The National Treasury Employees Union and more than 100 other federal, labor, women and health organizations are pressing Congress to push a paid family leave program to the finish line.
After determining the Department of Health and Human Services bargained in “bad faith” with the National Treasury Employees Union, an independent arbitrator has directed both parties to return to the collective bargaining table. HHS, however, can appeal the arbitrator’s decision.
The injunction on the president’s workforce executive orders has expired, clearing the way for agencies to officially begin implementing them again.
After last year’s record low premium rate increases, participants in the Federal Employees Health Benefits (FEHB) Program will pay, on average, more than 5% more for their premiums in 2020.
The Senate on Thursday cleared a seven-week continuing resolution through Nov. 21. The CR includes nearly $50 million more for the Office of Personnel Management, which faces a funding gap with the transfer.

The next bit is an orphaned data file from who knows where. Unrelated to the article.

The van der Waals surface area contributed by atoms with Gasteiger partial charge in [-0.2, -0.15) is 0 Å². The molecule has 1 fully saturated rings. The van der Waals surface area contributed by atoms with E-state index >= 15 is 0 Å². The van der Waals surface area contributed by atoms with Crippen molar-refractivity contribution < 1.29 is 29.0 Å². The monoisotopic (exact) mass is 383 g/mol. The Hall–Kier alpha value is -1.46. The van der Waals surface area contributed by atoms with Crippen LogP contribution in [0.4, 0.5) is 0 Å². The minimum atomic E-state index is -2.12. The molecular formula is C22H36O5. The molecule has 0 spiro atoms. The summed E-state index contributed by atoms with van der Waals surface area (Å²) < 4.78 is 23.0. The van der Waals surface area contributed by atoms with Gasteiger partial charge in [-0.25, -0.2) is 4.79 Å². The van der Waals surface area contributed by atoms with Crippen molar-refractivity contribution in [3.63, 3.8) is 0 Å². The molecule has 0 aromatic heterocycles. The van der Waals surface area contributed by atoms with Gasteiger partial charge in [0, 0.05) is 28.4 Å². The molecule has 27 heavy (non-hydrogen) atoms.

As House lawmakers search for ways to help the federal government strengthen its talent pipeline, they find consensus on at least two ideas.
The U.S. Court of Appeals for the District of Columbia on Wednesday denied unions a chance to rehear their case against the president’s workforce executive orders before a full panel of judges.
The seven-week continuing resolution gives lawmakers through Nov. 21 to complete spending bills for the rest of 2020. Notably, the CR includes additional funding for the Office of Personnel Management, which faces a budget shortfall at the start of the new fiscal year.
New regulations from the Office of Personnel Management implement portions of the president’s May 2018 executive order on firings and disciplinary actions for federal employees.
In a surprising reversal, President Donald Trump has chosen to give civilian federal employees a pay raise next year.